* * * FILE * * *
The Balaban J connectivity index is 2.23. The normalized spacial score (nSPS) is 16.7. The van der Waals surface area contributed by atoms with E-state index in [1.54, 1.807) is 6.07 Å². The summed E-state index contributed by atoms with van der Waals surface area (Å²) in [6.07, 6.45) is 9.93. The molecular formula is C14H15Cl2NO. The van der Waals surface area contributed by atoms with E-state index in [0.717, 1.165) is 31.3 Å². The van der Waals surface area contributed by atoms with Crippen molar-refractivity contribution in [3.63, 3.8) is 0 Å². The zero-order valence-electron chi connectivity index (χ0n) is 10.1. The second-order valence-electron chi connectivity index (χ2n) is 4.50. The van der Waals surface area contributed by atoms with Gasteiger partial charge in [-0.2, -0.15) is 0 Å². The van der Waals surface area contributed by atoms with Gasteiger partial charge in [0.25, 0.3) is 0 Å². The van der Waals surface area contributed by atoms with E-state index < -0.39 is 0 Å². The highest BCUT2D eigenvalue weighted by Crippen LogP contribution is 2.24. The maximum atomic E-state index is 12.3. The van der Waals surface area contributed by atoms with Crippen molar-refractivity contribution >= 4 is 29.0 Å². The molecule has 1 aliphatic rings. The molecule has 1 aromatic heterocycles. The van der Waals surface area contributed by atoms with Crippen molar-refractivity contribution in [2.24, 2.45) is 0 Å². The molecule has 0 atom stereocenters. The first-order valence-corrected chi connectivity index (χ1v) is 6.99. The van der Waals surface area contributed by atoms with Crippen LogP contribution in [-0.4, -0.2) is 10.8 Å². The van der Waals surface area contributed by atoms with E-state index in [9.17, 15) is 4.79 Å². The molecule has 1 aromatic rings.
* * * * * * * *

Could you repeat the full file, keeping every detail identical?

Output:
The Balaban J connectivity index is 2.23. The normalized spacial score (nSPS) is 16.7. The van der Waals surface area contributed by atoms with E-state index in [1.54, 1.807) is 6.07 Å². The summed E-state index contributed by atoms with van der Waals surface area (Å²) in [6.07, 6.45) is 9.93. The molecular formula is C14H15Cl2NO. The van der Waals surface area contributed by atoms with E-state index in [0.717, 1.165) is 31.3 Å². The van der Waals surface area contributed by atoms with Crippen molar-refractivity contribution in [3.63, 3.8) is 0 Å². The zero-order valence-electron chi connectivity index (χ0n) is 10.1. The second-order valence-electron chi connectivity index (χ2n) is 4.50. The van der Waals surface area contributed by atoms with Gasteiger partial charge in [-0.2, -0.15) is 0 Å². The van der Waals surface area contributed by atoms with Gasteiger partial charge in [0.25, 0.3) is 0 Å². The van der Waals surface area contributed by atoms with E-state index < -0.39 is 0 Å². The highest BCUT2D eigenvalue weighted by Crippen LogP contribution is 2.24. The maximum atomic E-state index is 12.3. The van der Waals surface area contributed by atoms with Crippen molar-refractivity contribution >= 4 is 29.0 Å². The molecule has 1 aliphatic rings. The molecule has 1 aromatic heterocycles. The van der Waals surface area contributed by atoms with Crippen molar-refractivity contribution in [2.24, 2.45) is 0 Å². The molecule has 0 atom stereocenters. The first-order valence-corrected chi connectivity index (χ1v) is 6.99. The van der Waals surface area contributed by atoms with Crippen LogP contribution in [-0.4, -0.2) is 10.8 Å². The van der Waals surface area contributed by atoms with E-state index in [9.17, 15) is 4.79 Å². The molecule has 1 aromatic rings.